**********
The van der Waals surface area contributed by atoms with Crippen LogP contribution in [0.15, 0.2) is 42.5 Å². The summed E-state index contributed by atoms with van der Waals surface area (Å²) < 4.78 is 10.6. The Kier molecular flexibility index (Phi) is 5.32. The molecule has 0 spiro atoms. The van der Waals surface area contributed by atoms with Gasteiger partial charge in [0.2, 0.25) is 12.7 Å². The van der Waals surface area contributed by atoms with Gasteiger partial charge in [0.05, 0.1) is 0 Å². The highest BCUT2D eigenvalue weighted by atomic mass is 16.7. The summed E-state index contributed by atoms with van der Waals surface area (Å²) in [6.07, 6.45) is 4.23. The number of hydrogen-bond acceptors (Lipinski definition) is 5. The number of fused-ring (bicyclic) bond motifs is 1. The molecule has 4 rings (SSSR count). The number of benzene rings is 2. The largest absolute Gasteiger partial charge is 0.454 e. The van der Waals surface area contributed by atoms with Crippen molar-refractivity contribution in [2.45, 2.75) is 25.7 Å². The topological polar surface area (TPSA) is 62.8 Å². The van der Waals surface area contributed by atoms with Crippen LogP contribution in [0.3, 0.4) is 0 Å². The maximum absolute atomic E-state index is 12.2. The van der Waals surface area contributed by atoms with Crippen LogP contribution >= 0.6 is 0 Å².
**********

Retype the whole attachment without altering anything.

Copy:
The van der Waals surface area contributed by atoms with Crippen LogP contribution in [0.15, 0.2) is 42.5 Å². The summed E-state index contributed by atoms with van der Waals surface area (Å²) < 4.78 is 10.6. The Kier molecular flexibility index (Phi) is 5.32. The molecule has 0 spiro atoms. The van der Waals surface area contributed by atoms with Gasteiger partial charge in [0.2, 0.25) is 12.7 Å². The van der Waals surface area contributed by atoms with Gasteiger partial charge in [0.05, 0.1) is 0 Å². The highest BCUT2D eigenvalue weighted by atomic mass is 16.7. The summed E-state index contributed by atoms with van der Waals surface area (Å²) in [6.07, 6.45) is 4.23. The number of hydrogen-bond acceptors (Lipinski definition) is 5. The number of fused-ring (bicyclic) bond motifs is 1. The molecule has 4 rings (SSSR count). The number of benzene rings is 2. The largest absolute Gasteiger partial charge is 0.454 e. The van der Waals surface area contributed by atoms with Crippen molar-refractivity contribution in [2.45, 2.75) is 25.7 Å². The topological polar surface area (TPSA) is 62.8 Å². The van der Waals surface area contributed by atoms with Crippen LogP contribution in [0.3, 0.4) is 0 Å². The maximum absolute atomic E-state index is 12.2. The van der Waals surface area contributed by atoms with Crippen LogP contribution >= 0.6 is 0 Å².